NASA rolled the giant new rocket for the Artemis 1 moon mission off the launch pad back inside the Vehicle Assembly Building before dawn Tuesday at the Kennedy Space Center, moving into the hangar for repairs after technical problems prevented teams from completing a countdown dress rehearsal earlier this month.
Agency officials hope to complete the repairs and finish testing on the Space Launch System moon rocket in time for liftoff of the Artemis 1 mission no earlier than August, about two months later than previously scheduled. Artemis 1, an unpiloted mission, is the first test flight of the Space Launch System, the rocket NASA designed to send astronauts back to the moon.
One such Growler assigned to electronic attack squadron VAQ-136 was flying a training mission at Naval Air Station Fallon, Nevada on Sept. 14, 2017, when disaster struck. The jet collided with another aircraft assigned to Carrier Air Wing 2, though the press release did not provide further details on the other aircraft or how the collision occurred. Thankfully, both aircraft landed safely and no aviators were harmed, but the $67 million Growler looked finished, especially after its wreckage sat at Fallon for several years following the incident because nobody knew how to repair such a beat-up jet.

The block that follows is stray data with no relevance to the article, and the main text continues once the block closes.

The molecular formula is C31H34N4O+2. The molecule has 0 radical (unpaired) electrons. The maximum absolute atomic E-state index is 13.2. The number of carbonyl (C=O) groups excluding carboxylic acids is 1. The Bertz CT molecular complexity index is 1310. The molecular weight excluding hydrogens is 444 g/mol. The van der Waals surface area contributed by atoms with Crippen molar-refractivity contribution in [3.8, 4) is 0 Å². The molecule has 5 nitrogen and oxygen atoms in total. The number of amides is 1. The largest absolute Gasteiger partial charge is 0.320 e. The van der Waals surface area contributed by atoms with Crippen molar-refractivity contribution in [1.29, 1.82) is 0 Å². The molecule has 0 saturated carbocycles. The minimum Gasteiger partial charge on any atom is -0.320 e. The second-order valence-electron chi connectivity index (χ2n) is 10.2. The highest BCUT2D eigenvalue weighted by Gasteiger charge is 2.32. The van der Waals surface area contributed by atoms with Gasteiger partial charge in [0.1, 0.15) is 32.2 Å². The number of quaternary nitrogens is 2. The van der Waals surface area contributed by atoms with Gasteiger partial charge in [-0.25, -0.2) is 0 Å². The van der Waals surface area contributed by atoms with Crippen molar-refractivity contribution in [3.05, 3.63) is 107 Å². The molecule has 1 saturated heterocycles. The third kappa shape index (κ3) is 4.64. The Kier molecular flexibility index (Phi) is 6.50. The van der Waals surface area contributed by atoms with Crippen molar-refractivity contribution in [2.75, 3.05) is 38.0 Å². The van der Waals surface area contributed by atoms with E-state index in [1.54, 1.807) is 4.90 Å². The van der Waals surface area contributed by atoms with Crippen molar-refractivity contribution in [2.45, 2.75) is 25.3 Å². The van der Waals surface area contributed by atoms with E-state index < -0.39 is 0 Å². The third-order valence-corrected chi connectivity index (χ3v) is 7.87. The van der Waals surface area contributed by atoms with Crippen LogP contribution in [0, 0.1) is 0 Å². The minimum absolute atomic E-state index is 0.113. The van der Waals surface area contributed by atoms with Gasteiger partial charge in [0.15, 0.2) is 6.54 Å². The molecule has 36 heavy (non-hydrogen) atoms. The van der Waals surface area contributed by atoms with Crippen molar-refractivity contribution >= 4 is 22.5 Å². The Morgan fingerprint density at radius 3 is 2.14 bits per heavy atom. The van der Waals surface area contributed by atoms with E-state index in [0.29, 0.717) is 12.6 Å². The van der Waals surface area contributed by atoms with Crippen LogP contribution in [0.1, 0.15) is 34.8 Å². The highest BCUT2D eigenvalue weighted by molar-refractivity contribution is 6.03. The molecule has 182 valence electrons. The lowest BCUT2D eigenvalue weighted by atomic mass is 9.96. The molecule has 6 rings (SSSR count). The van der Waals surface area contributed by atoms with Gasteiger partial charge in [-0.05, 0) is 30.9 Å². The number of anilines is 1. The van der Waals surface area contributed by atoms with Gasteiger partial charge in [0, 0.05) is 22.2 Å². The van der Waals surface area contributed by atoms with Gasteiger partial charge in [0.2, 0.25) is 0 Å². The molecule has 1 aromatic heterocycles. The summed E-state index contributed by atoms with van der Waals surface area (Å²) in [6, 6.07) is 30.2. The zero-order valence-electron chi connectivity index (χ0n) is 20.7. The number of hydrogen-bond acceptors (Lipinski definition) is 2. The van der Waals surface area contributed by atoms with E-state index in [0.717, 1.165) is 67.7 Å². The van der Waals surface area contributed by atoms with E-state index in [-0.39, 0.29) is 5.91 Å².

During repairs, a team of archeologists from local environmental consulting firm SWCA conducted digs in the sacristy, finding glass beads and brownware pieces, which were commonly used during the mission period. The historic, hand-carved wooden statues that sit on the altar reredos have also been cleaned and are in the process of full restoration.
The California Transportation Commission met in special session Oct. 3 to authorize $6 million in emergency funding for the San Clement repairs, which is only half of the estimated cost. OCTA is working with state and federal officials to secure the remainder of the money needed.
Group Mission Trips offers youth home repair mission trips known as Group Workcamps. At Group Workcamps, hundreds of teenagers from youth groups across the country repair and transform homes while deepening their faith and building new relationships with their peers and youth leaders.
Our home repair mission trips are mid-sized gatherings with up to 400 teenage participants that focus specifically on residential home repair. The types of home repair projects range from painting, to building decks and wheelchair ramps, and other general home repairs, but the service projects often are secondary to the spiritual growth that happens when teenagers step out of their own worlds and serve those in need. Beyond the physical transformation that happens in communities, teenagers bring the hope and light of Jesus to the residents they serve.
During a home repair mission trip, participants generally stay at a local school that is full of fun and energy throughout the week as they engage in indoor and outdoor games, share meals together, and participate in worship and teaching in morning and evening programs.
On July 9, President Biden signed a sweeping executive order (EO) directing a multitude of federal agencies to promote additional competition in the U.S. economy. One such directive encourages the Federal Trade Commission (FTC) to enact additional regulations that prohibit manufacturer policies barring the repair of equipment and devices by individuals and independent repair shops. 2b1af7f3a8